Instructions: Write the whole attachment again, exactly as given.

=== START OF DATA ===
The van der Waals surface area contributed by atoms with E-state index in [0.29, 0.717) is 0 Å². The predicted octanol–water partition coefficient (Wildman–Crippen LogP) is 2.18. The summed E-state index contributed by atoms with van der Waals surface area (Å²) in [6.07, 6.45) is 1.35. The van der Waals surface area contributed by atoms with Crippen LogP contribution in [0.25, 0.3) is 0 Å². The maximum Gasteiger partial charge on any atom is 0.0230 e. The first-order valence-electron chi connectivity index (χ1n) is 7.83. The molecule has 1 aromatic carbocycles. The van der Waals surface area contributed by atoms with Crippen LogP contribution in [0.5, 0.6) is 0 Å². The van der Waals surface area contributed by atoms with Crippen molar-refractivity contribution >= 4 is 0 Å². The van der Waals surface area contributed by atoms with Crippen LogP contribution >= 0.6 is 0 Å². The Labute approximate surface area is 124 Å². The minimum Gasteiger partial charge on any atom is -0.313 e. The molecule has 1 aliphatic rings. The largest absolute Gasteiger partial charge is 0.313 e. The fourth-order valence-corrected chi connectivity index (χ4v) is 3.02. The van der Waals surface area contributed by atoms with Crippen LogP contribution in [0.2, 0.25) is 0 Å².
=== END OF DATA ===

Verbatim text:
The van der Waals surface area contributed by atoms with E-state index in [0.29, 0.717) is 0 Å². The predicted octanol–water partition coefficient (Wildman–Crippen LogP) is 2.18. The summed E-state index contributed by atoms with van der Waals surface area (Å²) in [6.07, 6.45) is 1.35. The van der Waals surface area contributed by atoms with Crippen LogP contribution in [0.25, 0.3) is 0 Å². The maximum Gasteiger partial charge on any atom is 0.0230 e. The first-order valence-electron chi connectivity index (χ1n) is 7.83. The molecule has 1 aromatic carbocycles. The van der Waals surface area contributed by atoms with Crippen LogP contribution in [0.5, 0.6) is 0 Å². The van der Waals surface area contributed by atoms with Crippen molar-refractivity contribution >= 4 is 0 Å². The van der Waals surface area contributed by atoms with Crippen LogP contribution >= 0.6 is 0 Å². The Labute approximate surface area is 124 Å². The minimum Gasteiger partial charge on any atom is -0.313 e. The molecule has 1 aliphatic rings. The largest absolute Gasteiger partial charge is 0.313 e. The fourth-order valence-corrected chi connectivity index (χ4v) is 3.02. The van der Waals surface area contributed by atoms with Crippen LogP contribution in [0.2, 0.25) is 0 Å².